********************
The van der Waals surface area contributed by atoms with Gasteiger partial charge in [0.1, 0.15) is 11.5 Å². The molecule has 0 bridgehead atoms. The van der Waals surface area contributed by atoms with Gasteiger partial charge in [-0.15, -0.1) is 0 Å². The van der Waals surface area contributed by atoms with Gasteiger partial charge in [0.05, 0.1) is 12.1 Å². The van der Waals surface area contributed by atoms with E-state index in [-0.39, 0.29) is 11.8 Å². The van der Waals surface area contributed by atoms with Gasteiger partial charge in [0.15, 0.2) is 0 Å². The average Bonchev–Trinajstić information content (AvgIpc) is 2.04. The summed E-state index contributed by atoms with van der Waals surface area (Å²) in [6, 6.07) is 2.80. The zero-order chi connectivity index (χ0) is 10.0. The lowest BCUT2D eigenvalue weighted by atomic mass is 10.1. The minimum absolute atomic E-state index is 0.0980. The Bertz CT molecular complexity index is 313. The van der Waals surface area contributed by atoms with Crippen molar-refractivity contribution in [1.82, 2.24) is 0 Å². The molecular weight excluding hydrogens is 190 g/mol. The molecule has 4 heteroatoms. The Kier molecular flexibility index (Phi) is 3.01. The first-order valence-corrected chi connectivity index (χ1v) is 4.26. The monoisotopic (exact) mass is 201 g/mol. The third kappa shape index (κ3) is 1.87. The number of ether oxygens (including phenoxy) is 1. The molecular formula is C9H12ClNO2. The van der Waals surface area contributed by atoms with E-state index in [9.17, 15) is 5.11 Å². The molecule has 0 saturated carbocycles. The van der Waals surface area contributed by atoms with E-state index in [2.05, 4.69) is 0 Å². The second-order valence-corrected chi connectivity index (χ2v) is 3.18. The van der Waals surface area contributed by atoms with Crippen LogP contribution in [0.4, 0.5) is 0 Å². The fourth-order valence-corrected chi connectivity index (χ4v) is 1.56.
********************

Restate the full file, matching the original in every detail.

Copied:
The van der Waals surface area contributed by atoms with Gasteiger partial charge in [0.1, 0.15) is 11.5 Å². The molecule has 0 bridgehead atoms. The van der Waals surface area contributed by atoms with Gasteiger partial charge in [-0.15, -0.1) is 0 Å². The van der Waals surface area contributed by atoms with Gasteiger partial charge in [0.05, 0.1) is 12.1 Å². The van der Waals surface area contributed by atoms with E-state index in [-0.39, 0.29) is 11.8 Å². The van der Waals surface area contributed by atoms with Gasteiger partial charge in [0.15, 0.2) is 0 Å². The average Bonchev–Trinajstić information content (AvgIpc) is 2.04. The summed E-state index contributed by atoms with van der Waals surface area (Å²) in [6, 6.07) is 2.80. The zero-order chi connectivity index (χ0) is 10.0. The lowest BCUT2D eigenvalue weighted by atomic mass is 10.1. The minimum absolute atomic E-state index is 0.0980. The Bertz CT molecular complexity index is 313. The van der Waals surface area contributed by atoms with Crippen molar-refractivity contribution in [1.82, 2.24) is 0 Å². The molecular weight excluding hydrogens is 190 g/mol. The molecule has 4 heteroatoms. The Kier molecular flexibility index (Phi) is 3.01. The first-order valence-corrected chi connectivity index (χ1v) is 4.26. The monoisotopic (exact) mass is 201 g/mol. The third kappa shape index (κ3) is 1.87. The number of ether oxygens (including phenoxy) is 1. The molecular formula is C9H12ClNO2. The van der Waals surface area contributed by atoms with E-state index in [9.17, 15) is 5.11 Å². The molecule has 0 saturated carbocycles. The van der Waals surface area contributed by atoms with E-state index in [2.05, 4.69) is 0 Å². The second-order valence-corrected chi connectivity index (χ2v) is 3.18. The van der Waals surface area contributed by atoms with Crippen LogP contribution in [0.4, 0.5) is 0 Å². The fourth-order valence-corrected chi connectivity index (χ4v) is 1.56.